Friday, 24 April 2009

The Airlords of Han, by Philip Francis Nowlan

I read this as a palate-cleanser, so it’s ironic that the very first page left a sour taste in the mouth – the airlords are “fierce Mongolians, who, as scientists now contend, had in their blood a taint not of the earth”.

Apart from two extremely dull chapters – essentially essays describing the technology of each side – most of the book is the usual meticulously-described Antony Rogers derring-do.

By the end, though, you realise that Rogers is leading a war of genocide – his purpose is to eradicate every man, woman and child of the Han from the face of the Earth, destroying their cities, burying them beneath rock, murdering them mercilessly.

The narrator acknowledges this awful bloodthirstiness, but explains it to be warranted by the evil, alien, subhuman nature of the Hans. Norman Spinrad wrote a book, called The Iron Dream, as if by a Hitler who found his way to America and science fiction. I haven’t read it yet, but it’s hard to imagine it sticks more closely to Hitler’s ethos of annihilation than this book does.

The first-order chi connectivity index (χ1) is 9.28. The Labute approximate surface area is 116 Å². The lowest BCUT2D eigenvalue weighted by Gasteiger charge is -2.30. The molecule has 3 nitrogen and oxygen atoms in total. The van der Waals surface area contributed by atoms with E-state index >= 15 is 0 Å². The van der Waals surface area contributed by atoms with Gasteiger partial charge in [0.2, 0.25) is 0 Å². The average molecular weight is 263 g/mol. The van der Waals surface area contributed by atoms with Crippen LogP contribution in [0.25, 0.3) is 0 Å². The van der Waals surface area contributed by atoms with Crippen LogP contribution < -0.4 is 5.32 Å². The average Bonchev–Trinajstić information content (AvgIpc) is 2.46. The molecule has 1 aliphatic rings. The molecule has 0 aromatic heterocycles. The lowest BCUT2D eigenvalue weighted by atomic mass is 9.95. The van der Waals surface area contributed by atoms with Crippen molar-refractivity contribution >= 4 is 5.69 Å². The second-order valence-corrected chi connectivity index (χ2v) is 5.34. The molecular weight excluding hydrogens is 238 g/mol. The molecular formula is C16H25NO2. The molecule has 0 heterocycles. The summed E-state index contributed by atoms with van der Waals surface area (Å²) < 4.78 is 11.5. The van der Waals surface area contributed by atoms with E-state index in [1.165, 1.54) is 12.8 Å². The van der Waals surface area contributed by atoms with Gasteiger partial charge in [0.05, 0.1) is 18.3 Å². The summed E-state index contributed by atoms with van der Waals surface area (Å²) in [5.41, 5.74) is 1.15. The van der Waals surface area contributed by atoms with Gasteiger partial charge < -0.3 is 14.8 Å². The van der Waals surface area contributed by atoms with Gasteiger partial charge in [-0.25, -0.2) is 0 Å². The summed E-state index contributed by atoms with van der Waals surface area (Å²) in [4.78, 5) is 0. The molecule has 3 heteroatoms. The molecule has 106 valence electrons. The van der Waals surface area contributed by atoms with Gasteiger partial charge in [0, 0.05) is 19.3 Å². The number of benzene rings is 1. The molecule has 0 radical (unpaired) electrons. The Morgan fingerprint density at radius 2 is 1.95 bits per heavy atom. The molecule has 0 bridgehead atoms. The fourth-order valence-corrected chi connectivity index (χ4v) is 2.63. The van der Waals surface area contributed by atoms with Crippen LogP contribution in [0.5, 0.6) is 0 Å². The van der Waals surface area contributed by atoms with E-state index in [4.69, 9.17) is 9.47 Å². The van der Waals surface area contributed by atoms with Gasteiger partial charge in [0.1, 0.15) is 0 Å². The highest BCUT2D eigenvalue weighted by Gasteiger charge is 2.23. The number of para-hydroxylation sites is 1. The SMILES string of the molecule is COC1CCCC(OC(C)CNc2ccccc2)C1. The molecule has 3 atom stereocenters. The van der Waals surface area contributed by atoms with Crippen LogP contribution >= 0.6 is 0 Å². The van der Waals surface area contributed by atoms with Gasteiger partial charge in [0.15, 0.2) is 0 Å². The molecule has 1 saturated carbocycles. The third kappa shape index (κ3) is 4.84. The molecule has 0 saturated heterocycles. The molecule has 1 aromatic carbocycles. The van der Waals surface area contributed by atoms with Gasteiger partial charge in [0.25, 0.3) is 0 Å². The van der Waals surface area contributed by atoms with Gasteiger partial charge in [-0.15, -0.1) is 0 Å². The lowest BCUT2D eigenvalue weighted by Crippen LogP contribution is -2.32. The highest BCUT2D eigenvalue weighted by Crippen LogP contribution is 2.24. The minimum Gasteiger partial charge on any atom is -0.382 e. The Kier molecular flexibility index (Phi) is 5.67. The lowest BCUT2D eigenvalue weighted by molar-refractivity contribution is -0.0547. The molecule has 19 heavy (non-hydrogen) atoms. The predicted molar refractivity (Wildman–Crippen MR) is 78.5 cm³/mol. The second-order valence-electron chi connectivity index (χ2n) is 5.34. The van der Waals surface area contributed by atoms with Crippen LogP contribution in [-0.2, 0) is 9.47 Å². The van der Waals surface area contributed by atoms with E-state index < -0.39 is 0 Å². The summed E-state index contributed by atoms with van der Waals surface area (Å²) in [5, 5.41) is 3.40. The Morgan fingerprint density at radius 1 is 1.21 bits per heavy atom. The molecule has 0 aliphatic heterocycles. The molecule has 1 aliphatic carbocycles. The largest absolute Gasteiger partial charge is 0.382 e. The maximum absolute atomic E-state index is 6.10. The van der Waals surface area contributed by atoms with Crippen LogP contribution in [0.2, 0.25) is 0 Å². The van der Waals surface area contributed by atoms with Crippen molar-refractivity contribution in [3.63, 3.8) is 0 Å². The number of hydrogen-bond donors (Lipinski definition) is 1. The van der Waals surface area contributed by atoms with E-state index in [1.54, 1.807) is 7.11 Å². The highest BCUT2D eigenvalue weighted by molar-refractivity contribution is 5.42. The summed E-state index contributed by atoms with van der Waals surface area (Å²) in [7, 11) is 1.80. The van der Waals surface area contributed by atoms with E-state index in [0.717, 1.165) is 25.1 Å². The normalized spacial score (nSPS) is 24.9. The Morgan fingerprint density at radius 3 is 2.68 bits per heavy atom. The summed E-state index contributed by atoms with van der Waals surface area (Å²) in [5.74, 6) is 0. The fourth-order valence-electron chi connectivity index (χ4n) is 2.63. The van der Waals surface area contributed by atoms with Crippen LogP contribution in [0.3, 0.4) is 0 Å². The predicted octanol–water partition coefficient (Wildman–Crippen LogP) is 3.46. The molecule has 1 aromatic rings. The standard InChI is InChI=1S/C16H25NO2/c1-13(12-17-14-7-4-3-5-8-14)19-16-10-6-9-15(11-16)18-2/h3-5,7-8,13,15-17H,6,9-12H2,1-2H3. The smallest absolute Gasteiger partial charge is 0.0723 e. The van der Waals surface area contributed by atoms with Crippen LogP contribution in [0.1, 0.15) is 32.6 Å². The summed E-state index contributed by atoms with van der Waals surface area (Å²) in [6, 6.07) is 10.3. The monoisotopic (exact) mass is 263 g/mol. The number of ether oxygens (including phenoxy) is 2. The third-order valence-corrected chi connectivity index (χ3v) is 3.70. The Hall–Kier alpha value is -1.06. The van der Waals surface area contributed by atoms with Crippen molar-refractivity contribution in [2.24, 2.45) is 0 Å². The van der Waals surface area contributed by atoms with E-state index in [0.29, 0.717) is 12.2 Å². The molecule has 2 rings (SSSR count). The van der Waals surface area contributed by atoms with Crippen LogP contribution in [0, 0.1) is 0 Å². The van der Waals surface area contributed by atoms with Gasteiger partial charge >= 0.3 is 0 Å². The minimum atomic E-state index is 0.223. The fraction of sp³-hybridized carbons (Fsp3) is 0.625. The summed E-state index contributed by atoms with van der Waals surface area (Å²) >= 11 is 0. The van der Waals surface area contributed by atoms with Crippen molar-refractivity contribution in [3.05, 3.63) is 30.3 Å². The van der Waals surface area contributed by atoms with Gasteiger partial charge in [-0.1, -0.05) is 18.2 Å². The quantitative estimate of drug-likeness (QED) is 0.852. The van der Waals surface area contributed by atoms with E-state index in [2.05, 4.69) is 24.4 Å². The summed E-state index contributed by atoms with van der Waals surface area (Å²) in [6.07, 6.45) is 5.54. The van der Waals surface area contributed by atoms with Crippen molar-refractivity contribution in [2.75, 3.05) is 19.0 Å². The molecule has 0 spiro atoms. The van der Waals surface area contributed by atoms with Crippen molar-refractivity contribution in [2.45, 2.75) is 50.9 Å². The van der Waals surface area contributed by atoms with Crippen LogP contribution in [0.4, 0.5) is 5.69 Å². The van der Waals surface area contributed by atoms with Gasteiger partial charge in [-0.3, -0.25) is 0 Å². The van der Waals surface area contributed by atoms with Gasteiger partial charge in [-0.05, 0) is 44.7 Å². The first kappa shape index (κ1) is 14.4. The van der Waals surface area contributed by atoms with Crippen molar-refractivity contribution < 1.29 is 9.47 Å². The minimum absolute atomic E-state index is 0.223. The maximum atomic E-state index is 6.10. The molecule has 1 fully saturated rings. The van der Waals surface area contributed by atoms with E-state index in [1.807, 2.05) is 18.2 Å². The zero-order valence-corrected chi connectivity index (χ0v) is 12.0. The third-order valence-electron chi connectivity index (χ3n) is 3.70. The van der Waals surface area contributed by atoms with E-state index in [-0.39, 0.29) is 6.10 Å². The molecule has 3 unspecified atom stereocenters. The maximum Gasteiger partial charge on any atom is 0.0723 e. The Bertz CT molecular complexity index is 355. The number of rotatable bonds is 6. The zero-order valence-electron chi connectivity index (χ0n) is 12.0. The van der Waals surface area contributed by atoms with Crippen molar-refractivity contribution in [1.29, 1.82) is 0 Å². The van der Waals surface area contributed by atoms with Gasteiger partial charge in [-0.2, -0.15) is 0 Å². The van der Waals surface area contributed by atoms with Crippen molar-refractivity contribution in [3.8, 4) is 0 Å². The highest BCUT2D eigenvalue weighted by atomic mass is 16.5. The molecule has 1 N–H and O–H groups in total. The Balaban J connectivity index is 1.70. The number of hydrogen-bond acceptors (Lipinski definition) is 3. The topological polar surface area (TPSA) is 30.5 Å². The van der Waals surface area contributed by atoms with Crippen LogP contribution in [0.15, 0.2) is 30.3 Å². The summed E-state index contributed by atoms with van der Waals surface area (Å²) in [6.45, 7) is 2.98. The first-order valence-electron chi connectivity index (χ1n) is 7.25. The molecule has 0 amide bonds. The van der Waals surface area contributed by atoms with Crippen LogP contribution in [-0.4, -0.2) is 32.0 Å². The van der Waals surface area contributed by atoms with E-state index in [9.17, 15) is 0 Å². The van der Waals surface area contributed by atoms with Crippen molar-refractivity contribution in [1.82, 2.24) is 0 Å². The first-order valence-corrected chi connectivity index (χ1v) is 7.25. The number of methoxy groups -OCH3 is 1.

I’m not one for praising science fiction for predicting the future – when it happens it’s nice, but when it doesn’t people take it to be a failing of the genre, and either way writers are often just popularising scientists’ ideas – but Nowlan’s description of the Hans at work at home, before their computer screens, ordering their new trousers with a button press, seems remarkably prescient of the internet age.

The Airlords of Han, by Philip Francis Nowlan, Feedbooks.

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